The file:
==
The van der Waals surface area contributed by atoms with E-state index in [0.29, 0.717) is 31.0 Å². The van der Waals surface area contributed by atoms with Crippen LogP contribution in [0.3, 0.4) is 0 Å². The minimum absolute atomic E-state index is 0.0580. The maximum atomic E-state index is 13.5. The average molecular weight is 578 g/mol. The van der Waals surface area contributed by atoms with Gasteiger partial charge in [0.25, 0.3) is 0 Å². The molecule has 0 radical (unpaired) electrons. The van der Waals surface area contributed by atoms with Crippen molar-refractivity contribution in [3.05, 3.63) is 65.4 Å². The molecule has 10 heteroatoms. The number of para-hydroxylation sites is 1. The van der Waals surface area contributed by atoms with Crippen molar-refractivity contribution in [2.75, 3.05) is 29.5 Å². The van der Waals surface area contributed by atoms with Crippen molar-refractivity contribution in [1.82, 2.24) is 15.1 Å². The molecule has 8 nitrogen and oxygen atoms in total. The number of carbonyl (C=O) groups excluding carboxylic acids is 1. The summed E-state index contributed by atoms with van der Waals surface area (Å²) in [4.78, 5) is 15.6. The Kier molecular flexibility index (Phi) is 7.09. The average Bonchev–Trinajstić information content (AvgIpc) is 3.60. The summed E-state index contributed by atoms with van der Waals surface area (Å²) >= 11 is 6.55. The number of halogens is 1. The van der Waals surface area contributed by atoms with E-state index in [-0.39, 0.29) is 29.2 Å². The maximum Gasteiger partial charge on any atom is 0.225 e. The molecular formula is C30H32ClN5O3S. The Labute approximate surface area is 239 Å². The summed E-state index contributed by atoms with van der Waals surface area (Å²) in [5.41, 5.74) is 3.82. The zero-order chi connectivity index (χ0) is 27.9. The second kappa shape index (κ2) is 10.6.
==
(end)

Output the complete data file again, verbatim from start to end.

The van der Waals surface area contributed by atoms with E-state index in [0.29, 0.717) is 31.0 Å². The van der Waals surface area contributed by atoms with Crippen LogP contribution in [0.3, 0.4) is 0 Å². The minimum absolute atomic E-state index is 0.0580. The maximum atomic E-state index is 13.5. The average molecular weight is 578 g/mol. The van der Waals surface area contributed by atoms with Gasteiger partial charge in [0.25, 0.3) is 0 Å². The molecule has 0 radical (unpaired) electrons. The van der Waals surface area contributed by atoms with Crippen molar-refractivity contribution in [3.05, 3.63) is 65.4 Å². The molecule has 10 heteroatoms. The number of para-hydroxylation sites is 1. The van der Waals surface area contributed by atoms with Crippen molar-refractivity contribution in [2.75, 3.05) is 29.5 Å². The van der Waals surface area contributed by atoms with Crippen molar-refractivity contribution in [1.82, 2.24) is 15.1 Å². The molecule has 8 nitrogen and oxygen atoms in total. The number of carbonyl (C=O) groups excluding carboxylic acids is 1. The summed E-state index contributed by atoms with van der Waals surface area (Å²) in [4.78, 5) is 15.6. The Kier molecular flexibility index (Phi) is 7.09. The average Bonchev–Trinajstić information content (AvgIpc) is 3.60. The summed E-state index contributed by atoms with van der Waals surface area (Å²) >= 11 is 6.55. The number of halogens is 1. The van der Waals surface area contributed by atoms with E-state index in [-0.39, 0.29) is 29.2 Å². The maximum Gasteiger partial charge on any atom is 0.225 e. The molecular formula is C30H32ClN5O3S. The Labute approximate surface area is 239 Å². The summed E-state index contributed by atoms with van der Waals surface area (Å²) in [5.41, 5.74) is 3.82. The zero-order chi connectivity index (χ0) is 27.9. The second kappa shape index (κ2) is 10.6.